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Municipal waste incinerators: air and biological monitoring of workers for exposure to particles, metals, and organic compounds
  1. A Maître1,
  2. D Collot-Fertey1,
  3. L Anzivino2,
  4. M Marques1,
  5. M Hours2,
  6. M Stoklov1
  1. 1Department of Occupational Medicine, EPSP-TIMC (Environnement et Prédiction de la Santé des Populations) Laboratory, Grenoble Faculty of Medicine, Joseph Fourier University, Domaine de la Merci, 38 700 La Tronche, France
  2. 2University Institute of Occupational Medicine, UMRETTE–Université Claude Bernard Lyon I /INRETS, Domaine Rockefeller, 69373 Lyon Cedex 08, France
  1. Correspondence to:
 Dr A Maître, Department of Occupational Medicine, EPSP-TIMC Laboratory, Grenoble University Medical School, Domaine de la Merci, 38 700 La Tronche, France; 


Aims: To evaluate occupational exposure to toxic pollutants at municipal waste incinerators (MWIs).

Methods: Twenty nine male subjects working near the furnaces in two MWIs, and 17 subjects not occupationally exposed to combustion generated pollutants were studied. Individual air samples were taken throughout the shift; urine samples were collected before and after. Stationary air samples were taken near potential sources of emission.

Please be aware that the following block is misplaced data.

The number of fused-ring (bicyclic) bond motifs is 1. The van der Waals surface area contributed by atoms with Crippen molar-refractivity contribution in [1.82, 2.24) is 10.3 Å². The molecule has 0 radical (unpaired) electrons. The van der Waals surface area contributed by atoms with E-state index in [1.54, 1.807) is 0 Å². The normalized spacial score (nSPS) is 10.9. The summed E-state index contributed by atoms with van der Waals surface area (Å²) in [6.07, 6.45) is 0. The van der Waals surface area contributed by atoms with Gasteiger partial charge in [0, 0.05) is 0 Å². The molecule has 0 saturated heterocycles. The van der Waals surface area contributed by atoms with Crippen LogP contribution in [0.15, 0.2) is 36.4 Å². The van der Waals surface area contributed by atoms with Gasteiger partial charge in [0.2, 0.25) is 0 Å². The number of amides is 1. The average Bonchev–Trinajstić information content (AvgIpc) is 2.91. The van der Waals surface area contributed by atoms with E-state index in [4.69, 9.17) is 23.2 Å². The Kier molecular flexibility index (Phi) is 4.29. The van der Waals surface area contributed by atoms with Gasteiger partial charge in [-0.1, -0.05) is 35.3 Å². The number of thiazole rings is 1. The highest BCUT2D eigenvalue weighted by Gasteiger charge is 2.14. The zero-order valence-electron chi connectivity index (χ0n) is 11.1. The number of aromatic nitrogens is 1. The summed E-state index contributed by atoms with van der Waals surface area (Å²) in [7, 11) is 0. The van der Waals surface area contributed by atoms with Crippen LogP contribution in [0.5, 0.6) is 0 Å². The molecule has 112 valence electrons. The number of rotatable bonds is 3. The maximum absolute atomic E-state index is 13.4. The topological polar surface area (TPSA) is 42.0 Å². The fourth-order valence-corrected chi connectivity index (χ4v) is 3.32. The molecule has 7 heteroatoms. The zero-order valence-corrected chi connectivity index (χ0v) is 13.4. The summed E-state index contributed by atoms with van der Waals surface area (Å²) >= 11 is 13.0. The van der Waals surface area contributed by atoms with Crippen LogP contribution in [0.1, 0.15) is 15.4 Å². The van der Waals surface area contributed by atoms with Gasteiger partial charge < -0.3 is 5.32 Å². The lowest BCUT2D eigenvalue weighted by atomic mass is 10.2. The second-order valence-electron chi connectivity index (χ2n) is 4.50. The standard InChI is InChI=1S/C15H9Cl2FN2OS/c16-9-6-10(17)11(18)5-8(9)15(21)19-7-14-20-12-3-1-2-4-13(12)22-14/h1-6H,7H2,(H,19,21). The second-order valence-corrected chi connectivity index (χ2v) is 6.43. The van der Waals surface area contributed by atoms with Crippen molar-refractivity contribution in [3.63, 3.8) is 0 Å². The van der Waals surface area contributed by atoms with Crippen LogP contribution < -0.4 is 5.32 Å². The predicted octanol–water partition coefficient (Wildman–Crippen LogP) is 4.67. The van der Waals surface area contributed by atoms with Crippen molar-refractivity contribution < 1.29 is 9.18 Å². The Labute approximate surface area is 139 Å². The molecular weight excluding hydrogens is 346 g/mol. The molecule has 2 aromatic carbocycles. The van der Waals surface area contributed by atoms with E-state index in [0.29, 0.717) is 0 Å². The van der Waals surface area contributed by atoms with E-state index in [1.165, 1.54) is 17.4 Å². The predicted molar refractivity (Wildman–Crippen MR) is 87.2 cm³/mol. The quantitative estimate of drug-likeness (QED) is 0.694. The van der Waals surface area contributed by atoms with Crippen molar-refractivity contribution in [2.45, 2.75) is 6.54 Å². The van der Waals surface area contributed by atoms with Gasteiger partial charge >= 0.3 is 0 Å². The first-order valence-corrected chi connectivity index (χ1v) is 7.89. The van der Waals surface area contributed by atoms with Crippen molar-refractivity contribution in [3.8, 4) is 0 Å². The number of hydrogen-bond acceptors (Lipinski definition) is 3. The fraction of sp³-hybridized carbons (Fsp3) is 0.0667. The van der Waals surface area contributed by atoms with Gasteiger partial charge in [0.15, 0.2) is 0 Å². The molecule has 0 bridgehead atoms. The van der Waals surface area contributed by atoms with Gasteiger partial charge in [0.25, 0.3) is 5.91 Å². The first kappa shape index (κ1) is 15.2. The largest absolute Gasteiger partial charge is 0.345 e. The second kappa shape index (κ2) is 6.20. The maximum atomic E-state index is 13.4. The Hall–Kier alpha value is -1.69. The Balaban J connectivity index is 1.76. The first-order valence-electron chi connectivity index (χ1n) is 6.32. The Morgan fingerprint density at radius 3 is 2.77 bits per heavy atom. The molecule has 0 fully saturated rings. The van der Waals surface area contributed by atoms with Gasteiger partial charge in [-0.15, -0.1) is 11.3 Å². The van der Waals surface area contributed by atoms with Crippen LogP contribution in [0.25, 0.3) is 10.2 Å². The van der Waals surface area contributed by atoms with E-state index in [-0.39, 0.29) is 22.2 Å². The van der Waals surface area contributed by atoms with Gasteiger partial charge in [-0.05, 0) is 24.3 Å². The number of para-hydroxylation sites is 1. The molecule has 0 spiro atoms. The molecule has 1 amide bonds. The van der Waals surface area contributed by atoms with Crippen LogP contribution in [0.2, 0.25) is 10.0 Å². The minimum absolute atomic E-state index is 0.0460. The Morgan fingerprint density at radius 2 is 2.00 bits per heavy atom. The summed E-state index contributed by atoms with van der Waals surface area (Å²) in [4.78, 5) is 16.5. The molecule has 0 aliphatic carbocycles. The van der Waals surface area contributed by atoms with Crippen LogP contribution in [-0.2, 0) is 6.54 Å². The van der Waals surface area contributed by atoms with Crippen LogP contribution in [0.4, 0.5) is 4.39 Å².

Results: Occupational exposure did not result in the infringement of any occupational threshold limit value. Atmospheric exposure levels to particles and metals were 10–100 times higher in MWIs than at the control site. The main sources were cleaning operations for particles, and residue transfer and disposal operations for metals. MWI workers were not exposed to higher levels of polycyclic aromatic hydrocarbons than workers who are routinely in contact with vehicle exhaust. The air concentrations of volatile organic compounds and aldehydes were low and did not appear to pose any significant threat to human health. Only the measurement of chlorinated hydrocarbon levels would seem to be a reliable marker for the combustion of plastics. Urine metal levels were significantly higher at plant 1 than at plant 2 because of high levels of pollutants emanating from one old furnace.

Conclusion: While biological monitoring is an easy way of acquiring data on long term personal exposure, air monitoring remains the only method that makes it possible to identify the primary sources of pollutant emission which need to be controlled if occupational exposure and environmental pollution are to be reduced.

  • waste incinerator
  • occupational exposure
  • air sampling
  • biological monitoring
  • inorganic substances
  • organic substances
  • AAS, atomic absorption spectrometry
  • BEI, biological exposure index
  • HPLC, high performance liquid chromatography
  • IP, inhalable particles
  • MWI, municipal waster incinerator
  • PAH, polycyclic aromatic hydrocarbon
  • RP, respirable particles
  • TLV, threshold limit value
  • TWA, time weighted average
  • VOC, volatile organic compound

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